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Review: NTW - {150} @ Royal Opera House Stores

Posted by Weeping Tudor from Cardiff - Published on 01/07/2015 at 14:31
0 comments » - Tagged as Dance, History, People, Stage, Yn Gymraeg

  • 150 Screenshot

National Theatre Wales, Theatr Genedlaethol Cymru & S4C{150} 
Royal Opera House Stores, Abercwmboi, Aberdare
Tuesday 30th June 2015

Being the butt of most jokes, Y Wladfa (The Colony) is Wales' little empire.

Some 8,000 miles away, just over 150 years ago a troupe of Welsh people ventured across the Atlantic, to preserve their language and culture.

I feel much respect for these pioneers who gave up everything and stared afresh in the new world, the ancestors of which still live there today.

This is a side of Welsh culture I had known little about. Here National Theatre Wales, Theatr Genedlaethol Cymru and S4C have collaborated to bring new understandings of the history and current state of our "colony". Heading up to the Valleys once more, this multimedia marvel is sheer spectacle and needs to be seen.

This work also made me discover that the Royal Opera House in London have costumes and sets from over 150 shows stored here in Aberdare. I still can't understand why they are housed here, but the visit alone was impressive.

As the audience lurked outside the storehouse, a lorry slowly arrived from inside with antique voice recorders and a lady clad in a severe hood and dress of the time, clutching an ostrich feather. Welsh words are heard over the speakers and thus began our own journey to Patagonia...

We arrive into the huge store and see and hear the booming Michael D. Jones, the minister who founded the Welsh in Patagonia. The actor playing him sure knew how to project, as we passed long corridors with these hooded women at the far end, like a sort of miniature portrait. He forced his way past the crowd, bashing into my back in the process.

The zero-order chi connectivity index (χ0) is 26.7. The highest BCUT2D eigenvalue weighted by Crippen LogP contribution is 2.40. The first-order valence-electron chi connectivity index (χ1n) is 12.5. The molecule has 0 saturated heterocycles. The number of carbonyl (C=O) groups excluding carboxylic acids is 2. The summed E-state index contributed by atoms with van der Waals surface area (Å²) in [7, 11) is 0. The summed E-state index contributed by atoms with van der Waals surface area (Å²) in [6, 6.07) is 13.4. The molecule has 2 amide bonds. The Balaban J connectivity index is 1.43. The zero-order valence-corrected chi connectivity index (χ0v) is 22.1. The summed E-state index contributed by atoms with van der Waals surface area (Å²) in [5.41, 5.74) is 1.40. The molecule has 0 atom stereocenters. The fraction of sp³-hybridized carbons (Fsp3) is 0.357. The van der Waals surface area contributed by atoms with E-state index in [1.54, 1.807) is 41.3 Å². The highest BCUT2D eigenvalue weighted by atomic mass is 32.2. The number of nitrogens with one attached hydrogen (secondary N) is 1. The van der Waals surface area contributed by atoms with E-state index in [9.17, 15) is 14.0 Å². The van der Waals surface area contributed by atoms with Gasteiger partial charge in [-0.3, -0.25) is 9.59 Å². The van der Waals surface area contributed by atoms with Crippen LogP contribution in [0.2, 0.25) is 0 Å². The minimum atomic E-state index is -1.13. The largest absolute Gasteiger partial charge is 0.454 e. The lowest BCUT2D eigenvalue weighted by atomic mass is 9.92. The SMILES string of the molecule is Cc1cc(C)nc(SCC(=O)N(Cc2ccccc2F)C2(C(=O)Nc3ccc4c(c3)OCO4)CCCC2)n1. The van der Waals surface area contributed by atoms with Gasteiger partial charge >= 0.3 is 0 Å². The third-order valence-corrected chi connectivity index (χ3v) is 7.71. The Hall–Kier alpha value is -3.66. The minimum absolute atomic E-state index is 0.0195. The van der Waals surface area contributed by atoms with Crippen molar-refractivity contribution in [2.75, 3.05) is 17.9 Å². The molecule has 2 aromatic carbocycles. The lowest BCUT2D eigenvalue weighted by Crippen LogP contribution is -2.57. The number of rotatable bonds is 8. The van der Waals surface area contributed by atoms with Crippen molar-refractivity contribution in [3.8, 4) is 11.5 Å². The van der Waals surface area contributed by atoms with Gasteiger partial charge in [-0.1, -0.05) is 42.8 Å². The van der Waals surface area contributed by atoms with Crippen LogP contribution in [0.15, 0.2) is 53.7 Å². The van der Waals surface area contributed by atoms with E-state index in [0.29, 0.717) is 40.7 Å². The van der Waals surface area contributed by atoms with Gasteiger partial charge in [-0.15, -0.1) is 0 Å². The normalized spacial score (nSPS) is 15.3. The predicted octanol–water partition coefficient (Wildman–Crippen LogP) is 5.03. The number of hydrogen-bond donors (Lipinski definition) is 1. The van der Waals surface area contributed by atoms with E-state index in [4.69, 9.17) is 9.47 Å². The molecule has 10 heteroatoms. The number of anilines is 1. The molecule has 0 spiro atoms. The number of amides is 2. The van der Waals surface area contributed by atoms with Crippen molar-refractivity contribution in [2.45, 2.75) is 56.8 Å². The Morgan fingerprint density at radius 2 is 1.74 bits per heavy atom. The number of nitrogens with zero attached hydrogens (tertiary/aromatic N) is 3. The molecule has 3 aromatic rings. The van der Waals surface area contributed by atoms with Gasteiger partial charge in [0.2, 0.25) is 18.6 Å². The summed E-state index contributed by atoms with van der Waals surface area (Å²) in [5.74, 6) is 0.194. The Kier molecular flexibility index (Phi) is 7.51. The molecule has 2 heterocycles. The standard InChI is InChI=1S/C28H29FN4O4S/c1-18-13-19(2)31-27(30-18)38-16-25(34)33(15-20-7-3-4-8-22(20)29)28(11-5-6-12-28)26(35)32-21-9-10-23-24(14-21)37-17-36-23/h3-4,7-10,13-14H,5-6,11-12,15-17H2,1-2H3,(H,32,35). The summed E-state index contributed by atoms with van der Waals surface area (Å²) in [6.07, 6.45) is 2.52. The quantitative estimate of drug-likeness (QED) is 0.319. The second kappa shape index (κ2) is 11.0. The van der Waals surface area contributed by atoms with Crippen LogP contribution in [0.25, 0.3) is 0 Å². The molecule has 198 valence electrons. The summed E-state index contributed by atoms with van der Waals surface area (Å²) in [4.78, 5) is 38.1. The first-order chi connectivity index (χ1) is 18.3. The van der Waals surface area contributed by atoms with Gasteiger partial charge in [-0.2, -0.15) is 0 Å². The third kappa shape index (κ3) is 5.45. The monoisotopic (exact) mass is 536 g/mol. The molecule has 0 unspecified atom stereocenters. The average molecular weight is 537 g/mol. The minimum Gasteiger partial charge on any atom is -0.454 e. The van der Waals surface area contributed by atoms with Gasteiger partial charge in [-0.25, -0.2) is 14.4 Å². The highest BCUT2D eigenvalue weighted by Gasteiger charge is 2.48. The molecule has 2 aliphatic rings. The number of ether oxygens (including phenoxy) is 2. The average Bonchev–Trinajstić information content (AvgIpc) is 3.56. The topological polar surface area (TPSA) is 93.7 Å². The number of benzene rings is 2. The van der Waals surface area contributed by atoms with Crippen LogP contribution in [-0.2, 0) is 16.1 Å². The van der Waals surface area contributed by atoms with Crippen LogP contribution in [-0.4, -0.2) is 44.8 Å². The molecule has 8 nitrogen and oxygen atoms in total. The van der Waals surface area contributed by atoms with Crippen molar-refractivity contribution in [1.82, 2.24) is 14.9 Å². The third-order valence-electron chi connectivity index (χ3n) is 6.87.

Mark Rees, with the look of an aged hipster guided us around in Welsh, as another artist and academic taught us this lesson in Welsh adventure. At times the show was terribly cold, in other instances emotionally wrought. John Hardy's subtle, ambient music adding great atmosphere to the piece. At times, the show was dance heavy, the hooded women flailing around like no tomorrow, at one point busting out moves to bass drops in tacky dance music then giving the audience grains via a teapot (I wasn't given any so I grabbed some as we left).

The film work was less interesting. Pobol y Cwm on S4C has a young actress Elizabeth Fernandez Navarta from Argentina. Called Galesa, it accounts her return home and how those around her perceive her new fame in Wales as a young actor on television. The history lesson engulfing us got the audience's focus; have your wits about you and keep on your feet (literally). The scene with school children didn't really add much to the plot either. One audience member having a Sideshow Bob moment, as a pre-set rake managed to fall on him, to his disbelief.

The fact we were in a place of opera influence had very little relevance, though this opera buff did coo at a few posters and props that were scattered around the place. A huge cloth, clearly from Wagner's Parsifal was used for the screen for the film work. The long hallways being made up of half props, half horrid yellow plastic boxes with no real purposes than just to be there added more to the serious mood.

Through the odd ideas, still lies a performance you simply cannot miss.

Fascinating, stimulating & strangely moving.

Rating: 4 stars

{150} continues till Saturday 11th July 2015

Galesa will be screened on S4C on 29th July 2015 at 9:30pm

Watch Szymanowski's King Roger for free online via the Royal Opera House's website (available for six months after the live stream broadcast)

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Photo Credit: screenshot from {150} trailer

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